• I make kebabs all the time, but why did the Middle Eastern Cooks come up with idea to cube everything and cook on skewers? Well, for kind of the same reason that Chinese cooks cut up their food in to smaller pieces..... Fuel. Or lack of it. When you don't have an abundant fuel source you cook smaller pieces, which take less fuel and cook faster.


  • Throughout history spices have always commanded a pretty penny. Peppercorns were even used as money in certain civilizations..... why were spices in such high demand? Sure a little of this or that can dramatically change the flavor of things. But in the old days (like before refrigerators) folks were kind of limited to what they ate. Lets say all you had to eat was lamb, after a few years it would get pretty boring. A few spices would let let you change things up a little. So I guess variety really is the spice of life.


  • Enhanced Meats - Do you read labels or do you select meats based on appearance and price? Some pork and poultry products have labels that say "Naturally Tender", "Moist and Tender", "Guaranteed Moist", "Self Basting" or "Deep Basted". These terms indicate that they have been injected with a solution to increase moisture, give a longer shelf life and make them more tender. This all sounds dandy, but the solutions can be up to 15% of the weight, so you are paying up front for chemicals in liquid. Buy only natural meats, season and cook them properly and you will be pleased. If you want to experiment with enhancing your own meat, look into flavor brining, which works on both pork and chicken.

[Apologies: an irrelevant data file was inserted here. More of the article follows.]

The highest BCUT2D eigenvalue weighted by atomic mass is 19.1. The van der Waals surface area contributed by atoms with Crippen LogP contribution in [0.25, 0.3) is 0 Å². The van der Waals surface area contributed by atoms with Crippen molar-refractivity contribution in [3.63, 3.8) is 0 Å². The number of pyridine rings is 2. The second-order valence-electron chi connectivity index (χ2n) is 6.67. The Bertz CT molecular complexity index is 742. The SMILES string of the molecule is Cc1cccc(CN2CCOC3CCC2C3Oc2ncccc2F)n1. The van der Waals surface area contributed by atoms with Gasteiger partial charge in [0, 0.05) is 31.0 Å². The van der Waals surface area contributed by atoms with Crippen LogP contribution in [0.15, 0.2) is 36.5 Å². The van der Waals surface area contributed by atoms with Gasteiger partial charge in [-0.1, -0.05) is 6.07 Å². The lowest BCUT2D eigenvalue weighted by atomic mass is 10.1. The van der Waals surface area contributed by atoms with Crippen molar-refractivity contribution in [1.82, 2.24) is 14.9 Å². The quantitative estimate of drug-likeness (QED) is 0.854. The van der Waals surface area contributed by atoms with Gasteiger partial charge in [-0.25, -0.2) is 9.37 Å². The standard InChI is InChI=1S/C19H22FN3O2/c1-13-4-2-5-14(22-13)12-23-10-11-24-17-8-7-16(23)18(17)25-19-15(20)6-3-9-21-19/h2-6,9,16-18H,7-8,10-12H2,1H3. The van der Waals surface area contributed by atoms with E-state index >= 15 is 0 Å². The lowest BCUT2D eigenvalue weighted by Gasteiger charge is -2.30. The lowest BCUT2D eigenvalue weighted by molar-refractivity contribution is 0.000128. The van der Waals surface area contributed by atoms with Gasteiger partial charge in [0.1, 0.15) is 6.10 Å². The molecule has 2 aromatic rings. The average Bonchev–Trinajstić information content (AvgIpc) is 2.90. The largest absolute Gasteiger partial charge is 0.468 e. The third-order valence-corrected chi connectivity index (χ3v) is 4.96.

• Speaking of labels, "FRESH Pork" means it has not been frozen or cured. We usually think of a ham as a cured product, but you can buy a fresh ham. When it's cooked it is basically roast pork.


  • "Previously Frozen" - This means that the meat in the counter has been frozen and now has been thawed out. Meat should be frozen one time only to avoid drying it out. When you see previously frozen meat for sale, it's okay to buy it and cook it, but I would not recommend buying it and re-freezing it.



  • Charts










    Porterhouse & T-Bone Steak

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    Anatomy of a rib steak

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    Whole Beef Tenderloin

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    Whole Beef Tenderloin - Chain Removed & Cut In Sections

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    Whole Beef Tenderloin - Steaked Out

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    Chuck Roll - Section Cut

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    Chuck Roll - Whole

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    Chuck Roll - Cut Into Roasts

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    The shoulder clod is the next door neighbor to the chuck roll

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    Steps to de-bone a trout or salmon

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    The pin bones are simply plucked out with the forceps. Sometimes you can get 2 or 3 at the same time.

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    What the heck is this? Maybe a happy meal??? I think it was called "Clown Meat"